Meet the Cookiecutter Shark
It’s #Sharkweek so this weeks #SundayFishSketch theme is, well, sharks! So, here is my favorite—the Cookiecutter Shark. Also know as the cigar shark for that one time a sailor mistook it for a cigar and only realized their mistake after trying to light it up—kidding of course— Isistius brasiliensis is shark of the family Dalatiidae. The genus name, Isistius, is based on Isis. No, not the terrorist group, but after Isis, the Egyptian goddess of light.
They inhabit warm, deep (about 2 miles down. So, deep for us, but on an overall oceanic scale) ocean waters around the world where they spend most of their time hovering in the water column like little creeps. This shark occurs in warm, oceanic waters worldwide. At dusk, they migrate vertically to the surface. They are fairly small in comparison to what one would typically think of when imagining a shark, at less than two feet maximum.
Perhaps the coolest adaptation of the cookie cutter shark is the way that it uses bioluminescence in tandem with its dark brown color to create two different visual manipulations. Possessing light-emitting photophores on its underside, the produced glowing green light helps to give the appearance of light entering the water from above when viewed from underneath. This is part of why they move up and down the water column depending on the time of day—to match the amount of light and not risk standing out like a neon take-out sign. The dark collar, on the other hand, is believed to act as a lure which mimics the silhouette of smaller fish. When a potential predator approaches the lure, the shark seizes upon the opportunity to quickly attach itself using its Steven Tyler lips and biopsies a 2 inch wide and 3 inch deep circular chunk out of the pursuer. In the words of Michael Gary Scott, “My, how the turntables…”. The cookiecutter also is known to travel in schools which only enhances this illusionary trickery.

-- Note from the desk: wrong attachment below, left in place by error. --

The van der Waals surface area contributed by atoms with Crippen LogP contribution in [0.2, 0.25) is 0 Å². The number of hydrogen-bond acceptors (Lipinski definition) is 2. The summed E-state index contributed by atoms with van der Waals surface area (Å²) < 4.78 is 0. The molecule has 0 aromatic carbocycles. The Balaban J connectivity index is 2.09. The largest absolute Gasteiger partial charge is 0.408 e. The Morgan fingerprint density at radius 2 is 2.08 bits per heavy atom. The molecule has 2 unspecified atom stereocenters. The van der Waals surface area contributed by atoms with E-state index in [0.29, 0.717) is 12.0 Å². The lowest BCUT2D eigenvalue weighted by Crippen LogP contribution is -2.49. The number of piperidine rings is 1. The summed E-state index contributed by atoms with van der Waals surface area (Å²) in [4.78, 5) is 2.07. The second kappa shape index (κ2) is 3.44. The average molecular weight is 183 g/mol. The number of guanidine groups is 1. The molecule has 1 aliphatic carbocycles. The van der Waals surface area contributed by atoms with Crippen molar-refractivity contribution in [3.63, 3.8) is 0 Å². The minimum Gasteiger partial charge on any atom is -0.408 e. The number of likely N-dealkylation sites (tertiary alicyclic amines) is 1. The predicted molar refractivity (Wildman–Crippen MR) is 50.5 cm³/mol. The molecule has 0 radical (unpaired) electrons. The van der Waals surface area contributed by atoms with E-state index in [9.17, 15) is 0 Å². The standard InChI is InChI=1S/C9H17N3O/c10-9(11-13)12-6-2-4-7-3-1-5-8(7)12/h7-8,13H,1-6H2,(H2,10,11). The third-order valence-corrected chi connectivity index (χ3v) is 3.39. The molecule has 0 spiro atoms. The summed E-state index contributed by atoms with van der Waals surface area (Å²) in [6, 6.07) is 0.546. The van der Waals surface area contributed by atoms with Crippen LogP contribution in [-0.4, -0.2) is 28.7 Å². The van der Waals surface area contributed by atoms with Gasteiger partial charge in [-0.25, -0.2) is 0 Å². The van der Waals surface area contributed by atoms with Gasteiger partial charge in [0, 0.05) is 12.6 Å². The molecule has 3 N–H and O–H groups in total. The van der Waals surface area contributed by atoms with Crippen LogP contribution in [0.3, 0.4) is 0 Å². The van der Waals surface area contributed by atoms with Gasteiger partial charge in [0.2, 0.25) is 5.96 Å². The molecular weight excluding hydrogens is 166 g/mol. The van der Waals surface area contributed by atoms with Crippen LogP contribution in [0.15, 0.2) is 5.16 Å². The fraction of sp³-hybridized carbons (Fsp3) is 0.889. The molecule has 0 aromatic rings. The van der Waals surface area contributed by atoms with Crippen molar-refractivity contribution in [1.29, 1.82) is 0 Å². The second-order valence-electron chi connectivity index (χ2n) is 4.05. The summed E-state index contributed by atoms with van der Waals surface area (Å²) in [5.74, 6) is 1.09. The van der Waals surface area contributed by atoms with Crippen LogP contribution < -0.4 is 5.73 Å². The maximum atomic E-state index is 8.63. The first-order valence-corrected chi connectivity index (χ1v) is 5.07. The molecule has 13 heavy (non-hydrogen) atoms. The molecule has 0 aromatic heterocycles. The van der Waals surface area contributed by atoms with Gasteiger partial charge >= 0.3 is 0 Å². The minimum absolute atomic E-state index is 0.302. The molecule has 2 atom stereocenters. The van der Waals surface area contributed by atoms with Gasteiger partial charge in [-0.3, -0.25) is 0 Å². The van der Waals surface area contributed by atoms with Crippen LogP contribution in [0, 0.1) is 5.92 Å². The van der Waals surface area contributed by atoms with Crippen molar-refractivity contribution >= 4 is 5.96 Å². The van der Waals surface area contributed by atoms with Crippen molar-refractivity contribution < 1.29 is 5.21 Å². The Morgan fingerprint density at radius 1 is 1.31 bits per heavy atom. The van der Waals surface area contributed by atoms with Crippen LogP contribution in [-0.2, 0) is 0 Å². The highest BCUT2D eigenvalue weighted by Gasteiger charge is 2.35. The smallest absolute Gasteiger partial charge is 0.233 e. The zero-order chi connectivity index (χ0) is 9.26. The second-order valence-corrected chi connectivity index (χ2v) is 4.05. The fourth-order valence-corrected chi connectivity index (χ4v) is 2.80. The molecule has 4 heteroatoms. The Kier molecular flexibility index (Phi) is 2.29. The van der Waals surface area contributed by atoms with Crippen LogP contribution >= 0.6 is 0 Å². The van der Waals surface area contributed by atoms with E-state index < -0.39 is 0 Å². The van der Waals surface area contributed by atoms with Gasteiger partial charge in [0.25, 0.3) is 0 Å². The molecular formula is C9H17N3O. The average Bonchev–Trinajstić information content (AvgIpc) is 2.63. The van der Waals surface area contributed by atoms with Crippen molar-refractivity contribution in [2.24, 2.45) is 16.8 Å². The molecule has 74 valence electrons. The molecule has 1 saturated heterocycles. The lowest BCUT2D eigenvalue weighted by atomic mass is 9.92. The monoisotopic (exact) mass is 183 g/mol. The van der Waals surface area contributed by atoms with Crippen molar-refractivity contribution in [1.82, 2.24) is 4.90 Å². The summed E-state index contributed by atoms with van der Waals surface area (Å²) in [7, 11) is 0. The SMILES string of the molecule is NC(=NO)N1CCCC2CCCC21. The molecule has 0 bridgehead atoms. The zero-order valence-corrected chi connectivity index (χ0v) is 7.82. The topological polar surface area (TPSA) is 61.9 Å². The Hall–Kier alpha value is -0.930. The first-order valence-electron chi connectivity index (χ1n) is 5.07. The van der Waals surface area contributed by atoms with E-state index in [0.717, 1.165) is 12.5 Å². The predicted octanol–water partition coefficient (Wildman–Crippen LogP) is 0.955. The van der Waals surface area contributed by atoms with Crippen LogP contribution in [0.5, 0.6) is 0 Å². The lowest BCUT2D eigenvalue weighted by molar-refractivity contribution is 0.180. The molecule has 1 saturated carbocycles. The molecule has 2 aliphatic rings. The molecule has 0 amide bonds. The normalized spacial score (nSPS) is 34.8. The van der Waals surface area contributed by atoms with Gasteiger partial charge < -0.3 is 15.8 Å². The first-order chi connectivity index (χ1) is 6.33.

It uses its top teeth to grip before retracting it’s tongue in a very clever way that creates suction before using the lower teeth as a bandsaw while it violently shakes and wiggles to retrieve its fleshy dumpling.
In some parts of the world, virtually every dolphin (or other Cetacean) exhibits scars from this nightmare baker. Seals and other pinniped, large fish, and really any medium to large sized creature (including squids) are fair game—sometimes even humans (though that’s rare so don’t freak out, please.)